The current SSDR definition will remain.
I have a NPPL with a microlight class rating. What will I have to do to be able to fly the heaver microlights?
Changes to the definition of a microlight MIGHT mean that current licence holders will have to undertake further training to fly the heavier aircraft. Ultimately the decision rests with the CAA, but as experts in the field of microlight licensing we have the opportunity to influence the decision during the implementation phase debate.
The BMAA approach is to require the minimum, if any, additional training, although recognising that some pilots who have only flown simple, lighter microlights may need some training in aspects of performance and weight and balance calculations.
I am a microlight instructor. Will I automatically be able to teach on heavier microlights?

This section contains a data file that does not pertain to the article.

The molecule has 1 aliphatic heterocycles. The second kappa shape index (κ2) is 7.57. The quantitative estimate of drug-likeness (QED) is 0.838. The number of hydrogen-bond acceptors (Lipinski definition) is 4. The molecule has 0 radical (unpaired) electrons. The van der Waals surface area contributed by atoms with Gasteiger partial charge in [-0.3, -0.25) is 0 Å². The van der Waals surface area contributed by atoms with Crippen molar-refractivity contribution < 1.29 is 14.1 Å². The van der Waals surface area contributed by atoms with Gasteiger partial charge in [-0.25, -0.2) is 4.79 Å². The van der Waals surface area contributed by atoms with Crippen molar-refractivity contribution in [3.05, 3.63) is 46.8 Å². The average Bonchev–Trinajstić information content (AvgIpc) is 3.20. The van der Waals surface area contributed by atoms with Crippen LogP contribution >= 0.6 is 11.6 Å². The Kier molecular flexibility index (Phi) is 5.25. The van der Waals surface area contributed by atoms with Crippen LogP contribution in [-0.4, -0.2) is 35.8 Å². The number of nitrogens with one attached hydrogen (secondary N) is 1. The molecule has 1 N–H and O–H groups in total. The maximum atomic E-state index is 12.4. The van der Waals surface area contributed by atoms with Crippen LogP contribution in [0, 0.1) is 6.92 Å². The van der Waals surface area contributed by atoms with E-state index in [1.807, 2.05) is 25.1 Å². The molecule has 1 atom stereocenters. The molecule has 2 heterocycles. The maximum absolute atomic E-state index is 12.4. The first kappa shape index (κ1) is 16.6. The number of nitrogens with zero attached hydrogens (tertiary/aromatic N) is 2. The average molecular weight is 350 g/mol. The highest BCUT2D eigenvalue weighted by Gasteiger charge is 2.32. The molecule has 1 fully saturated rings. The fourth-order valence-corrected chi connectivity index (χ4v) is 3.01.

During the implementation stage the working group will be reviewing microlight instructor capability. The BMAA approach is to require the minimum, if any, additional training, although recognising that some instructors who have only flown simple, lighter microlights may need some training in aspects of performance and weight and balance calculations.
I am a microlight examiner. Will I automatically be able to examine on heavier microlights?
During the implementation stage the working group will be reviewing microlight examiner capability. The BMAA approach is to require the minimum, if any, additional training, although recognising that some examiners who have only flown simple, lighter microlights may need some training in aspects of performance and weight and balance calculations.
If you have any other questions please use the form at this link to send them to us here at the BMAA